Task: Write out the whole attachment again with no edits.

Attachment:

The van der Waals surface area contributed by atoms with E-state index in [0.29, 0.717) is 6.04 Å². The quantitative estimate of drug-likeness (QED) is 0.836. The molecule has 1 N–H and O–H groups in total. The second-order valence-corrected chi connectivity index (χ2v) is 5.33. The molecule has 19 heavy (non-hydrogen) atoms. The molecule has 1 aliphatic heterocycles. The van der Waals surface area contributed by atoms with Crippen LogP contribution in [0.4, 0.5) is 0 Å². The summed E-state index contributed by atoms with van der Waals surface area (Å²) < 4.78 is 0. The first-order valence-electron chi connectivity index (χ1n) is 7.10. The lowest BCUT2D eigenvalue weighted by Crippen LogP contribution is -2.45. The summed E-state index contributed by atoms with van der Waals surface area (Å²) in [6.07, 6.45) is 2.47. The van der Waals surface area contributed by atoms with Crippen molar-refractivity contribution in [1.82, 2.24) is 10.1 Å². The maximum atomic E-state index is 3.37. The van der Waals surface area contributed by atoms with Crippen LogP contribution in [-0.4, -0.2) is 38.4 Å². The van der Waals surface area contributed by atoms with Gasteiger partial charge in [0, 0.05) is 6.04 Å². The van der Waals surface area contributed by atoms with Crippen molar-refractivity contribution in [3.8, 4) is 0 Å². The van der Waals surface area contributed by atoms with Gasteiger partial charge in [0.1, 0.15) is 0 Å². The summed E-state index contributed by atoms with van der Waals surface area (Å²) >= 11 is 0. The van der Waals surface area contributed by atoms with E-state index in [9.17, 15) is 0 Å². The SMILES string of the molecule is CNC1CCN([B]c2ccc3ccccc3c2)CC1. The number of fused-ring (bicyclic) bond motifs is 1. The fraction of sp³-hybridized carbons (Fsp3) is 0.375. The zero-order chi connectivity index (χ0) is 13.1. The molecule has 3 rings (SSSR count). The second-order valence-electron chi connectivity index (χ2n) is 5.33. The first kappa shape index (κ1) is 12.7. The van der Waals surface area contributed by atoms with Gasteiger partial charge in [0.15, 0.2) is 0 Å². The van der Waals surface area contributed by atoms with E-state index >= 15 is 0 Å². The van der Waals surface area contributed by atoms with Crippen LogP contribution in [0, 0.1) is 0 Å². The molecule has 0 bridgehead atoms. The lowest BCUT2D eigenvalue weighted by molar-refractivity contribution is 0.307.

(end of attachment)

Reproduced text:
The van der Waals surface area contributed by atoms with E-state index in [0.29, 0.717) is 6.04 Å². The quantitative estimate of drug-likeness (QED) is 0.836. The molecule has 1 N–H and O–H groups in total. The second-order valence-corrected chi connectivity index (χ2v) is 5.33. The molecule has 19 heavy (non-hydrogen) atoms. The molecule has 1 aliphatic heterocycles. The van der Waals surface area contributed by atoms with Crippen LogP contribution in [0.4, 0.5) is 0 Å². The summed E-state index contributed by atoms with van der Waals surface area (Å²) < 4.78 is 0. The first-order valence-electron chi connectivity index (χ1n) is 7.10. The lowest BCUT2D eigenvalue weighted by Crippen LogP contribution is -2.45. The summed E-state index contributed by atoms with van der Waals surface area (Å²) in [6.07, 6.45) is 2.47. The van der Waals surface area contributed by atoms with Crippen molar-refractivity contribution in [1.82, 2.24) is 10.1 Å². The maximum atomic E-state index is 3.37. The van der Waals surface area contributed by atoms with Crippen LogP contribution in [-0.4, -0.2) is 38.4 Å². The van der Waals surface area contributed by atoms with Gasteiger partial charge in [0, 0.05) is 6.04 Å². The van der Waals surface area contributed by atoms with Crippen molar-refractivity contribution in [3.8, 4) is 0 Å². The van der Waals surface area contributed by atoms with Gasteiger partial charge in [0.1, 0.15) is 0 Å². The summed E-state index contributed by atoms with van der Waals surface area (Å²) >= 11 is 0. The van der Waals surface area contributed by atoms with E-state index in [9.17, 15) is 0 Å². The SMILES string of the molecule is CNC1CCN([B]c2ccc3ccccc3c2)CC1. The number of fused-ring (bicyclic) bond motifs is 1. The fraction of sp³-hybridized carbons (Fsp3) is 0.375. The zero-order chi connectivity index (χ0) is 13.1. The molecule has 3 rings (SSSR count). The second-order valence-electron chi connectivity index (χ2n) is 5.33. The first kappa shape index (κ1) is 12.7. The van der Waals surface area contributed by atoms with Gasteiger partial charge in [0.15, 0.2) is 0 Å². The van der Waals surface area contributed by atoms with E-state index >= 15 is 0 Å². The van der Waals surface area contributed by atoms with Crippen LogP contribution in [0, 0.1) is 0 Å². The molecule has 0 bridgehead atoms. The lowest BCUT2D eigenvalue weighted by molar-refractivity contribution is 0.307.